BrianCollins
Occasional Contributor

Thanks Michael...yes, we're running the latest release (10.3.1). The majority of our web services (map services) will be running from file geodatabase sources hosted on the server. Those data sources are updated from the authoritive parent SQL/SDE databases via python script using Windows Task Scheduler. In the instance where we need editing capabilities we'll spin up services directly from the enterprise data source which is primarily SQL...with one production Oracle instance. Those data sources are registered in ArcGIS Server as well.

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MichaelVolz
Esteemed Contributor

Brian:

Have you thought about removing the file geodatabases from the equation (thus the python based Windows Task Scheduler), by using SDE as the source for your ArcGIS Server services?  In this way, you have single-sourced your data.

Also, the more services you spin up, the more instances that will be needed (more CPU and RAM), as opposed to grouping data together into mapservices that target a specific application(s) if the data requirements are similar.

BrianCollins
Occasional Contributor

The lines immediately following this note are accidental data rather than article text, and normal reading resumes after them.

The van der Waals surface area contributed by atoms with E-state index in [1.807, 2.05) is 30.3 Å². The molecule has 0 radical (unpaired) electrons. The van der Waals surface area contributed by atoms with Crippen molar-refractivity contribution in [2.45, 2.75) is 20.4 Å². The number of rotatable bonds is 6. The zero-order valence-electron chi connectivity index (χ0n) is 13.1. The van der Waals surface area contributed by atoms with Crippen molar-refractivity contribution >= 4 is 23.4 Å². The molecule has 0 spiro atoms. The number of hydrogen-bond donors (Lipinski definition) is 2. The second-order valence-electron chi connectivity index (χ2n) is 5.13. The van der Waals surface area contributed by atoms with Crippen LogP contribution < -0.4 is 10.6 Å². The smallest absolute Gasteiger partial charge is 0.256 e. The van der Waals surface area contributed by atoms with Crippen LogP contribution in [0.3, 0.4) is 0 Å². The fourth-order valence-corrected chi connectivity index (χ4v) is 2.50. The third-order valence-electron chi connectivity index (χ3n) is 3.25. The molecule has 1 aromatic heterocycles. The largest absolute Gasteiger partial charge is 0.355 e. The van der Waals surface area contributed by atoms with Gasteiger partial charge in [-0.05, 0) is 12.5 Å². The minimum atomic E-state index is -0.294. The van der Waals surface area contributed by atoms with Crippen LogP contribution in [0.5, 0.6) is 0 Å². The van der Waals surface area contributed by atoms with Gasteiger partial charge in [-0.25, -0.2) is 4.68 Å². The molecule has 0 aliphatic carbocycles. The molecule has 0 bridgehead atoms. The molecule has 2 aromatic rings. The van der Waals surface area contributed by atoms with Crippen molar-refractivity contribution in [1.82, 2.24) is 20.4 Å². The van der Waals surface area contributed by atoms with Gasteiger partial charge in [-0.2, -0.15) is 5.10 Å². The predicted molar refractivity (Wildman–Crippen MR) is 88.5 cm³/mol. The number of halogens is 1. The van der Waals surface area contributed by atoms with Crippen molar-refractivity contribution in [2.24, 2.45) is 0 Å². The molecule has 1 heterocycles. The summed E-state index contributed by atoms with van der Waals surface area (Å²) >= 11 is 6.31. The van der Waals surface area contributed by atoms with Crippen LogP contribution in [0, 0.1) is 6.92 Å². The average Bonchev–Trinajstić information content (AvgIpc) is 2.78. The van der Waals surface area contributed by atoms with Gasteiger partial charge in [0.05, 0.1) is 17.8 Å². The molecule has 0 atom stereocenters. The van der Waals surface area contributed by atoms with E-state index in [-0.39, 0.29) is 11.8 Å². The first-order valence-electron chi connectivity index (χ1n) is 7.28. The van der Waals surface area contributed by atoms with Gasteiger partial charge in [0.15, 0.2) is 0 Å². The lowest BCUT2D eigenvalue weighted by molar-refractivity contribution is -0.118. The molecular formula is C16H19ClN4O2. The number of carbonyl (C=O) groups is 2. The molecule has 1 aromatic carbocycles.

Michael...we have considered single-sourcing the data, which is what we've done in the past; however, abstracting the SDE data into file geodatabase provides us a couple advantages:

  1. Administration - Our SDE environments are relatively complex multi-user/versioned environments. Removing the majority of direct web services connections allows us to perform management tasks more efficiently without impacting web service availability.
  2. Performance- not having to deal with any network latency for web services to call SDE data across the network.

Of course we do use the single-source method when we need to provide feature service access for end users to make direct modifications via web services, but otherwise our approach works very well.